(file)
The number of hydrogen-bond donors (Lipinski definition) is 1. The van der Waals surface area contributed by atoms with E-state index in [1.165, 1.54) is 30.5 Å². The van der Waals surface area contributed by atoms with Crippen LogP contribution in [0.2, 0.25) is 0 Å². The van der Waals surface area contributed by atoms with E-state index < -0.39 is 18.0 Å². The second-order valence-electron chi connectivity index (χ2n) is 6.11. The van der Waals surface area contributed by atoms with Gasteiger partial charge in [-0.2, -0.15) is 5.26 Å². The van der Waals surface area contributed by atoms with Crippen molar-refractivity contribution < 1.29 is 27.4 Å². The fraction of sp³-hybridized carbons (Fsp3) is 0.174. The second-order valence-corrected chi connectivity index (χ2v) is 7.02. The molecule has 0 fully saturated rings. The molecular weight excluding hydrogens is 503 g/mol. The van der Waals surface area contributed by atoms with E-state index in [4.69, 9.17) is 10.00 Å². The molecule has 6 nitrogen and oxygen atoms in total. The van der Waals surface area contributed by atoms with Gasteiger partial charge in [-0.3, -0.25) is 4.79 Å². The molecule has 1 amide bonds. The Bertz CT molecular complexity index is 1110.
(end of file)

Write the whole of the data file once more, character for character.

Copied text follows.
The number of hydrogen-bond donors (Lipinski definition) is 1. The van der Waals surface area contributed by atoms with E-state index in [1.165, 1.54) is 30.5 Å². The van der Waals surface area contributed by atoms with Crippen LogP contribution in [0.2, 0.25) is 0 Å². The van der Waals surface area contributed by atoms with E-state index < -0.39 is 18.0 Å². The second-order valence-electron chi connectivity index (χ2n) is 6.11. The van der Waals surface area contributed by atoms with Gasteiger partial charge in [-0.2, -0.15) is 5.26 Å². The van der Waals surface area contributed by atoms with Crippen molar-refractivity contribution < 1.29 is 27.4 Å². The fraction of sp³-hybridized carbons (Fsp3) is 0.174. The second-order valence-corrected chi connectivity index (χ2v) is 7.02. The molecule has 0 fully saturated rings. The molecular weight excluding hydrogens is 503 g/mol. The van der Waals surface area contributed by atoms with E-state index in [4.69, 9.17) is 10.00 Å². The molecule has 6 nitrogen and oxygen atoms in total. The van der Waals surface area contributed by atoms with Gasteiger partial charge in [-0.3, -0.25) is 4.79 Å². The molecule has 1 amide bonds. The Bertz CT molecular complexity index is 1110.